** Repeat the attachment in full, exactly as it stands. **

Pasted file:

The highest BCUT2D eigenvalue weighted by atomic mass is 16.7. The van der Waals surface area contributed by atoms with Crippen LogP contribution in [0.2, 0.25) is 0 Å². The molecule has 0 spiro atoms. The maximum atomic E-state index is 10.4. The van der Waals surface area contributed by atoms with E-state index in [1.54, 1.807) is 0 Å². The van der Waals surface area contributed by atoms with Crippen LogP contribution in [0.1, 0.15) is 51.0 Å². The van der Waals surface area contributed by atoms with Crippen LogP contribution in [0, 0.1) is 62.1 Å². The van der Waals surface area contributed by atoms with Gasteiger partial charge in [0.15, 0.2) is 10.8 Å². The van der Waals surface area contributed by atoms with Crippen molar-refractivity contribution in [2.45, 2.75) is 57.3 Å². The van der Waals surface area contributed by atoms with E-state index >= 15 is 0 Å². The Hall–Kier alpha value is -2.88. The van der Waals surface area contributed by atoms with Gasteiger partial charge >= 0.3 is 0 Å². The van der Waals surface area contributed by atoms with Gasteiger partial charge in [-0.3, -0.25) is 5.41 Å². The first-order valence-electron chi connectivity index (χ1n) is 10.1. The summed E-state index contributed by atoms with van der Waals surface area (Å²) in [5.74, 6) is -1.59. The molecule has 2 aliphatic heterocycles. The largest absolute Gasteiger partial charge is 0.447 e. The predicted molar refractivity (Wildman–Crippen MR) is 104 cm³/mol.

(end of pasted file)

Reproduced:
The highest BCUT2D eigenvalue weighted by atomic mass is 16.7. The van der Waals surface area contributed by atoms with Crippen LogP contribution in [0.2, 0.25) is 0 Å². The molecule has 0 spiro atoms. The maximum atomic E-state index is 10.4. The van der Waals surface area contributed by atoms with E-state index in [1.54, 1.807) is 0 Å². The van der Waals surface area contributed by atoms with Crippen LogP contribution in [0.1, 0.15) is 51.0 Å². The van der Waals surface area contributed by atoms with Crippen LogP contribution in [0, 0.1) is 62.1 Å². The van der Waals surface area contributed by atoms with Gasteiger partial charge in [0.15, 0.2) is 10.8 Å². The van der Waals surface area contributed by atoms with Crippen molar-refractivity contribution in [2.45, 2.75) is 57.3 Å². The van der Waals surface area contributed by atoms with E-state index >= 15 is 0 Å². The Hall–Kier alpha value is -2.88. The van der Waals surface area contributed by atoms with Gasteiger partial charge >= 0.3 is 0 Å². The van der Waals surface area contributed by atoms with Gasteiger partial charge in [-0.3, -0.25) is 5.41 Å². The first-order valence-electron chi connectivity index (χ1n) is 10.1. The summed E-state index contributed by atoms with van der Waals surface area (Å²) in [5.74, 6) is -1.59. The molecule has 2 aliphatic heterocycles. The largest absolute Gasteiger partial charge is 0.447 e. The predicted molar refractivity (Wildman–Crippen MR) is 104 cm³/mol.